How natural is your pet’s diet?
Published 12:51 pm Tuesday, November 3, 2015
The word natural on pet food labels is everywhere you look. When pet parents see the word natural, they generally think they are buying a good quality food that their dogs and cats will do well on. The truth is, most natural products allow your pets to survive, but never thrive.
According to AAFCO (the group that regulates animal feeds), the term natural is defined as a lack of artificial flavors, artificial colors or artificial preservatives in the product, except for vitamins, minerals and other trace ingredients. Companies can stretch the above definition and apply it just to a single ingredient, not the whole product, for example natural chicken.
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Dictionary.com defines natural as “existing in or formed by nature, to mimic what would occur in nature.” This definition takes the term so much deeper. It no longer is just about the ingredients alone, but the act of how those ingredients in nature would be consumed.
Before dry food existed, dogs and cats hunted and scavenged for their food, such as rabbit, chicken, venison, etc., along with some occasional fruits and vegetables. In nature, they would have never gone to a field of wheat, corn or soybeans that was ready to harvest and start eating. Yet today, these grains are abundant in the majority of grocery store brand foods that are claiming to be natural. Yes, by AAFCO guidelines they are natural, but by the true definition of natural, they do not qualify.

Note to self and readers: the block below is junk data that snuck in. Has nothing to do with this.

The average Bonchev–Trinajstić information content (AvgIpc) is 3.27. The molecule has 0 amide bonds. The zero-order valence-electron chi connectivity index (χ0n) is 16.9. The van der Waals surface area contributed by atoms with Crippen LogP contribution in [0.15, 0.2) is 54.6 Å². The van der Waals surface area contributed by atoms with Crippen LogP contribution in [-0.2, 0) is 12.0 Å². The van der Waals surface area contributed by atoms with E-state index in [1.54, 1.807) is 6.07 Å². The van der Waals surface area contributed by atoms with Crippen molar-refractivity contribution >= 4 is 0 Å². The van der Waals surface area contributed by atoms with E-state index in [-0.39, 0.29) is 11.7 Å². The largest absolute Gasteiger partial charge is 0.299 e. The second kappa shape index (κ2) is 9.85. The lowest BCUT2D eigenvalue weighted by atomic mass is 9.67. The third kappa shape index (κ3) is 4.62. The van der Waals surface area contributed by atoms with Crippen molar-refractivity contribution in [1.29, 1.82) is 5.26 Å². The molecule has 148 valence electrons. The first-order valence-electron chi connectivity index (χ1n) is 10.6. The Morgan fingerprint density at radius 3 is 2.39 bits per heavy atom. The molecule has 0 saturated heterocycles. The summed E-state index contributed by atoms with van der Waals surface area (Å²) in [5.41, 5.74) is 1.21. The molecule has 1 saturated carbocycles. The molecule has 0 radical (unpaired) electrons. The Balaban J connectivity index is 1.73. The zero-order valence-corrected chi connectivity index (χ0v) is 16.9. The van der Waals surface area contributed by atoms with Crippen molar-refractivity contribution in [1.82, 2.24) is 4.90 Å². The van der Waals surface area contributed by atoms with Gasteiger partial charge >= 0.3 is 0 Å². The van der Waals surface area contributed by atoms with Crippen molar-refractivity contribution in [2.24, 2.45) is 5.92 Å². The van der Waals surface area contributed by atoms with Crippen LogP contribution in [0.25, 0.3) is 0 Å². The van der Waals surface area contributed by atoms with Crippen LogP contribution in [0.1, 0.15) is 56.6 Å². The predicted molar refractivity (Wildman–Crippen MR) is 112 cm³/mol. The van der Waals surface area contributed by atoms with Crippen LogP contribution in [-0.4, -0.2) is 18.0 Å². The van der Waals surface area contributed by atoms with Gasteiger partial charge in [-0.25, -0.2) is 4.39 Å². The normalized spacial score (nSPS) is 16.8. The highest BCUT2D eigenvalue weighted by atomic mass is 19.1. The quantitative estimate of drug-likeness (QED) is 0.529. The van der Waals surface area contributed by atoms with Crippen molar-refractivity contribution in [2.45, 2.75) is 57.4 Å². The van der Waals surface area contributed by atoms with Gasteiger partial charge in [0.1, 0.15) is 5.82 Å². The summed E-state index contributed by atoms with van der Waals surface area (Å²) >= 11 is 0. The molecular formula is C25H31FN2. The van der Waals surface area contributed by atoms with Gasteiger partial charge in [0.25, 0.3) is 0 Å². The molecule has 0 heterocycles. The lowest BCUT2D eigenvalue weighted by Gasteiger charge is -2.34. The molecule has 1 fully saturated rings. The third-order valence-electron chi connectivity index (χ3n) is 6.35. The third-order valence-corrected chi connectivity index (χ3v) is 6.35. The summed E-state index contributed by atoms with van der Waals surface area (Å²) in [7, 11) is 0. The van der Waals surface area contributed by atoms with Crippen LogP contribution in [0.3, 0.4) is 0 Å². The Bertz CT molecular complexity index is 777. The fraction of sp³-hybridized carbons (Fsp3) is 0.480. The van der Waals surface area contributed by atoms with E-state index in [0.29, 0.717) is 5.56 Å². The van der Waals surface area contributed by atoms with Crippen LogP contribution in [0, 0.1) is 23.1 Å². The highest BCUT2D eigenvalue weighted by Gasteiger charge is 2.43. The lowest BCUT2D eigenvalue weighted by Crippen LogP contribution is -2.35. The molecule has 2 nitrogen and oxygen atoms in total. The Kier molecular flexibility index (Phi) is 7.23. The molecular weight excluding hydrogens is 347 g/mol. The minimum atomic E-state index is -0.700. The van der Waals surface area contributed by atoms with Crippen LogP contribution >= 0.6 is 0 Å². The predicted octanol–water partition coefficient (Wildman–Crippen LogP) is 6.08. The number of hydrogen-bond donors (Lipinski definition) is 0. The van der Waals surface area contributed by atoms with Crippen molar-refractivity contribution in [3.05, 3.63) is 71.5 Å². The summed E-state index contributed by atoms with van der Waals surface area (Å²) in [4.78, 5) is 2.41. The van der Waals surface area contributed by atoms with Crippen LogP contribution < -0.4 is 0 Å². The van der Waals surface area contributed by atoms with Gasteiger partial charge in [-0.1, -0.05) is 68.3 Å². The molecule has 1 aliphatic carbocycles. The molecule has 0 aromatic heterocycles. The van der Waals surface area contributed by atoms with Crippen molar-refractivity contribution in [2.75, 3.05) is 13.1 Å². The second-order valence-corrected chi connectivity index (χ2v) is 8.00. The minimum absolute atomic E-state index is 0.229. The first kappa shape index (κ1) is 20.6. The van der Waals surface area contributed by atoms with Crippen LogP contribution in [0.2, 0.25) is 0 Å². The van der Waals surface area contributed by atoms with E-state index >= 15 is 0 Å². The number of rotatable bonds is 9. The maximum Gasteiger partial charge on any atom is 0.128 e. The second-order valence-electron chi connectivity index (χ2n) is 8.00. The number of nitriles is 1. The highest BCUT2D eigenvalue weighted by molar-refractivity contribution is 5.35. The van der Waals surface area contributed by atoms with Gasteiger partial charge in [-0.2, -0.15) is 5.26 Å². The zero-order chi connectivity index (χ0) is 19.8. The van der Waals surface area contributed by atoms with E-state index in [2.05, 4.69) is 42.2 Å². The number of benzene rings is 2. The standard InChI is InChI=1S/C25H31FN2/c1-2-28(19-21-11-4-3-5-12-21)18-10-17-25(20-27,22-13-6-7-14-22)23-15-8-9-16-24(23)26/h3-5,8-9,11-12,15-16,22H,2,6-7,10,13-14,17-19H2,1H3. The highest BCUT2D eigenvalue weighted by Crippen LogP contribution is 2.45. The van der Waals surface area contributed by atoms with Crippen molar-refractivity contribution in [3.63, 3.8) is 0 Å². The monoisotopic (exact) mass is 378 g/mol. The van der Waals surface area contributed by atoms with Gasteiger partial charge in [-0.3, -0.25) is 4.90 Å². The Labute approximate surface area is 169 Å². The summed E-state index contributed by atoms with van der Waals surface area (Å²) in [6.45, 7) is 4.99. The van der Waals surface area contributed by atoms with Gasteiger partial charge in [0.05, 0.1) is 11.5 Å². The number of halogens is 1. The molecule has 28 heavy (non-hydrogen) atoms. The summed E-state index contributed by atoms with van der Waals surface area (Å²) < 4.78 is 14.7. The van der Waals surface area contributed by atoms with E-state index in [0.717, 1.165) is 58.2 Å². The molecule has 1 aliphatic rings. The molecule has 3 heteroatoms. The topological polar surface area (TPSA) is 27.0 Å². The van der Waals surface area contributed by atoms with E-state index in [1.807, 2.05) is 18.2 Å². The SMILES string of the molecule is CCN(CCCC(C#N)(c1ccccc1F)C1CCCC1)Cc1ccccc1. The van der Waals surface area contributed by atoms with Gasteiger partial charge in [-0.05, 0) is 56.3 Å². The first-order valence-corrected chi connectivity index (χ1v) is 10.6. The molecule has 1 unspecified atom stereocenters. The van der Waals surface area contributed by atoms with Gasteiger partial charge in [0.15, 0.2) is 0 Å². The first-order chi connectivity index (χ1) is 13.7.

One of the biggest marketing ploys is the use of fancy pictures of fresh meat, like a sizzling, juicy steak with a large helping of beautiful, perfectly ripe vegetables on the front of the bag. Pictures like this make consumers feel like they are feeding their pets a natural food, but when you flip the bag over and look at the ingredients, often times this is the furthest thing from the truth. Those foods are typically full of corn and soybean meal along with unhealthy dyes and other poor quality ingredients. And yes, the beef is buried in that list of ingredients somewhere, but it is not equivalent to the juicy steak on the front of the bag. That heaping portion of vegetables is down at the bottom of the ingredient list that accounts for less the 2 percent of the overall food.
There is no perfect bag of dry food on the market as your pet’s digestive system was designed to consume and digest raw food, but for most pet parents, they are willing to sacrifice some quality for the convenience of feeding a dry food.
Remember, your pets are relying on you to buy them the very best. Do not continue to be fooled by the overused and misused term natural.
Michelle Nelson is the owner of Ranch & Pet Supply in Albert Lea.